Friday, 29 November 2013

The Sprawler

While waiting for the EDF meter reader to turn up, I photographed this Sprawler moth Asteroscopus sphinx (formerly called Brachionycha sphinx grrr) Noctuelle-Sphinx or Noctuelle de Cassini. He (we think, but he's keeping his antennae well tucked in) has been perching on our front door for several days now, and given the recent sub-zero nights he has need of that fluffy coat. The meter reader looked rather chilled too.

Who's got hairy legs then?

Adult Sprawler moths are found throughout much of northern Europe. They are active from October to December in France. The larvae feed on the leaves of deciduous trees, mainly oaks - spoiled for choice round here! Presumably the eggs are deposited on twigs. The fur coat is excellent camouflage against oak bark, though not so good on a window. Last night no less than four of them were distributed on various windows and Tim found the big eyes rather spooky - he said, "Ever felt you were being watched?".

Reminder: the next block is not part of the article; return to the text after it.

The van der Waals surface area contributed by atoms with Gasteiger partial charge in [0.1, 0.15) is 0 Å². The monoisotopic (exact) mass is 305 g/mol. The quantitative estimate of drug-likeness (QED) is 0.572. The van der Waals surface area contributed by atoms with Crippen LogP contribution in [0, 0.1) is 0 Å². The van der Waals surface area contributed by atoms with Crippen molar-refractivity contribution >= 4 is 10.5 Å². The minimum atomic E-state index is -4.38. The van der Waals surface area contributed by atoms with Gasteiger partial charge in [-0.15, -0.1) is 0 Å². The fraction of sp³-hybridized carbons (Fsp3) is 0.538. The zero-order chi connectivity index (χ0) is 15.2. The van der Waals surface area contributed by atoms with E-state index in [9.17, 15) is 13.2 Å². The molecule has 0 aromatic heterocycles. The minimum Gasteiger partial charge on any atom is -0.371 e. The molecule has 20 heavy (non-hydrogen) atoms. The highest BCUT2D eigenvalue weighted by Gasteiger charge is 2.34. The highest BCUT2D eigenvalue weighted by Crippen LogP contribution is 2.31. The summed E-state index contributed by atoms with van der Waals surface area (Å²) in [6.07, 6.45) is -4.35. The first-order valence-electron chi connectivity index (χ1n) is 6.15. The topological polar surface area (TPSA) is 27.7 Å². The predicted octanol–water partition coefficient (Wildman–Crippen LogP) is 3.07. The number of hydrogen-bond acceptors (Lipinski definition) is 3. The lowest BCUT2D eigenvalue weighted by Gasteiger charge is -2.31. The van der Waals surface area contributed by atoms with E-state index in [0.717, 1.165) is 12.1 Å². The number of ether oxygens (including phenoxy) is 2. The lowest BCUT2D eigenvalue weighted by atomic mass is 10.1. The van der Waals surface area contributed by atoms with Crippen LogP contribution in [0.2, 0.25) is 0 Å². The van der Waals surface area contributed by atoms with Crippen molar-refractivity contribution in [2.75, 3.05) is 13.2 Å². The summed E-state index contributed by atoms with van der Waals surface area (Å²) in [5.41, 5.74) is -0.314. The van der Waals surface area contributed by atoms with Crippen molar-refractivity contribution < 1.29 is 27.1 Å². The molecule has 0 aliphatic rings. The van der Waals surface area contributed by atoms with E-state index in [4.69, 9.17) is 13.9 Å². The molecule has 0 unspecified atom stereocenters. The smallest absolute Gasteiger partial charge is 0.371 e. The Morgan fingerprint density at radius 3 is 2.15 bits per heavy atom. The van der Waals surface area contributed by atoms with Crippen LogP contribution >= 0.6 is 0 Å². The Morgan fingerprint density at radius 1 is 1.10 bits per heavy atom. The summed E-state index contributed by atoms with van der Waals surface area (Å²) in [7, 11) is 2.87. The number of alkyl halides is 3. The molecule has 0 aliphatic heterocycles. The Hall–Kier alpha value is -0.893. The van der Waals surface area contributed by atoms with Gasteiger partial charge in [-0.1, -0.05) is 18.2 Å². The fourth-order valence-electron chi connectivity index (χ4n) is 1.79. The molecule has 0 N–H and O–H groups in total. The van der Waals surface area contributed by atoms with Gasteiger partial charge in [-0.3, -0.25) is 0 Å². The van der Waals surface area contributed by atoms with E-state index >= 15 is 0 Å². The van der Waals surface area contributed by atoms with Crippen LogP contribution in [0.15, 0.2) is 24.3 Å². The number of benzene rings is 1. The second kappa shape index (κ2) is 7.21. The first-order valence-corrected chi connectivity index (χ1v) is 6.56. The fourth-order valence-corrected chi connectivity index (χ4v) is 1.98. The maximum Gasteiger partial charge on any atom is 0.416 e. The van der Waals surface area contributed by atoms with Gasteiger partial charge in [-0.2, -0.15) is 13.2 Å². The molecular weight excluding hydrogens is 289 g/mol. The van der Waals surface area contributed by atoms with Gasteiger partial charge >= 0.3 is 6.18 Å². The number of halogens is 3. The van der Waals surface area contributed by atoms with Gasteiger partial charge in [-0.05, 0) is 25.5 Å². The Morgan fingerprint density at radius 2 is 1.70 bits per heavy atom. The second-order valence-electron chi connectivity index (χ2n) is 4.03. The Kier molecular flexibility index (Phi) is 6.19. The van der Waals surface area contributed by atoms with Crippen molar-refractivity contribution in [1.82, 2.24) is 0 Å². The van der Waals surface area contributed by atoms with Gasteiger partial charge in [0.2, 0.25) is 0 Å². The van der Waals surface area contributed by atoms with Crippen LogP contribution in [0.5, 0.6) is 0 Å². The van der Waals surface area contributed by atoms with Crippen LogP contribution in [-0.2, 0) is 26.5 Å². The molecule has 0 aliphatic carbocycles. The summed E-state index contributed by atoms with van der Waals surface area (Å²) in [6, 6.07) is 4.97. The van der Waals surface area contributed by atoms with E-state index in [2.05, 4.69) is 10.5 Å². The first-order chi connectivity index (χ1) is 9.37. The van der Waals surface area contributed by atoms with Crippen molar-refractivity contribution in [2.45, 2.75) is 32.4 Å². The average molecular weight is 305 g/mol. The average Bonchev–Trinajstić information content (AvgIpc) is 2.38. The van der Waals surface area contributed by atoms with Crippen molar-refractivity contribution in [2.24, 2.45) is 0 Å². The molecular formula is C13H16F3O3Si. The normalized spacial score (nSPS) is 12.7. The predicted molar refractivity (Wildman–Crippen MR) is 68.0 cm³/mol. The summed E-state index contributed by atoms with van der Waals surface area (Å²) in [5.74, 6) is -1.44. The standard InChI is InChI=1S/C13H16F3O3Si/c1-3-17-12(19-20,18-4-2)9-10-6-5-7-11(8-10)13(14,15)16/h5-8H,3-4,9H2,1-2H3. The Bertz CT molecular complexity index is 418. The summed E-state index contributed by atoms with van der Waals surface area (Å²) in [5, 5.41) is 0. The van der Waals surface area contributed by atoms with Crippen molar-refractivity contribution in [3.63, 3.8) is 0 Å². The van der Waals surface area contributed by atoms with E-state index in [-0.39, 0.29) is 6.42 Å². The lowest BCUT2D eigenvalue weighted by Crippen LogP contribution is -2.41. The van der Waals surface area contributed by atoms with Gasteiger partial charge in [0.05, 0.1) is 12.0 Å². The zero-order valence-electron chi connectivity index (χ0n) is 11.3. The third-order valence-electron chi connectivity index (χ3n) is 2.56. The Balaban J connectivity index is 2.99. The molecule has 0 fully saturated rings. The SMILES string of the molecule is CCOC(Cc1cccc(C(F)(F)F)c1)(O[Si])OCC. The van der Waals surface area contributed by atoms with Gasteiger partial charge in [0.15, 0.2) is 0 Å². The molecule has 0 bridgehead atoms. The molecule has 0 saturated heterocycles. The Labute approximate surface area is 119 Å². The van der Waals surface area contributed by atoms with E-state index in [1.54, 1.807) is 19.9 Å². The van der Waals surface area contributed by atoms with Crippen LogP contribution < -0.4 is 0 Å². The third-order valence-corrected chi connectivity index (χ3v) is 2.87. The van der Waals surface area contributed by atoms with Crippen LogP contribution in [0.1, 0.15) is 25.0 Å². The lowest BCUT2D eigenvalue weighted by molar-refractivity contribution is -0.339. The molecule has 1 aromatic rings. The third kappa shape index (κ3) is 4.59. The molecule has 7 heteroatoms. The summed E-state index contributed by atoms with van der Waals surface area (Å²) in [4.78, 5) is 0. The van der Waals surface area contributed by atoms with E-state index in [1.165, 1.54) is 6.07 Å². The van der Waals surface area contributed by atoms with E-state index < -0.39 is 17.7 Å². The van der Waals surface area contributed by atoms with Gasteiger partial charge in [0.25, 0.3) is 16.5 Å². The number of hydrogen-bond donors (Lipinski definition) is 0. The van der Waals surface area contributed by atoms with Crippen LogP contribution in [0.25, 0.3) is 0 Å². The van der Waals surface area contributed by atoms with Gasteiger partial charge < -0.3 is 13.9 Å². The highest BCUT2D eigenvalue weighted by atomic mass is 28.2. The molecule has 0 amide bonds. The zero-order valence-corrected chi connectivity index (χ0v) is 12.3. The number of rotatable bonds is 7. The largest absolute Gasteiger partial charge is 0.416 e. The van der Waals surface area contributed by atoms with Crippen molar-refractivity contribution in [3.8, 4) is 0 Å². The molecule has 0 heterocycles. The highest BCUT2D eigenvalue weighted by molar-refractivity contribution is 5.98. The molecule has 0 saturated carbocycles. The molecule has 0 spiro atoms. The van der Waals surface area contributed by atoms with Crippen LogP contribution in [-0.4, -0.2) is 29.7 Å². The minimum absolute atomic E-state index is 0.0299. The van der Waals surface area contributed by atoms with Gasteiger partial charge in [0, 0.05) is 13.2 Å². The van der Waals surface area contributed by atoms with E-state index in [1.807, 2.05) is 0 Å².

... and a hairy chest, too!

Further information and pictures may be found in English in UKMoths, and in French in Lepinet, Les Carnets du Lépidoptériste Français. Here you will find photographs by Phillippe Mothiron. No pun intended...

1 comment:

Tim said...

But his collection is without creases!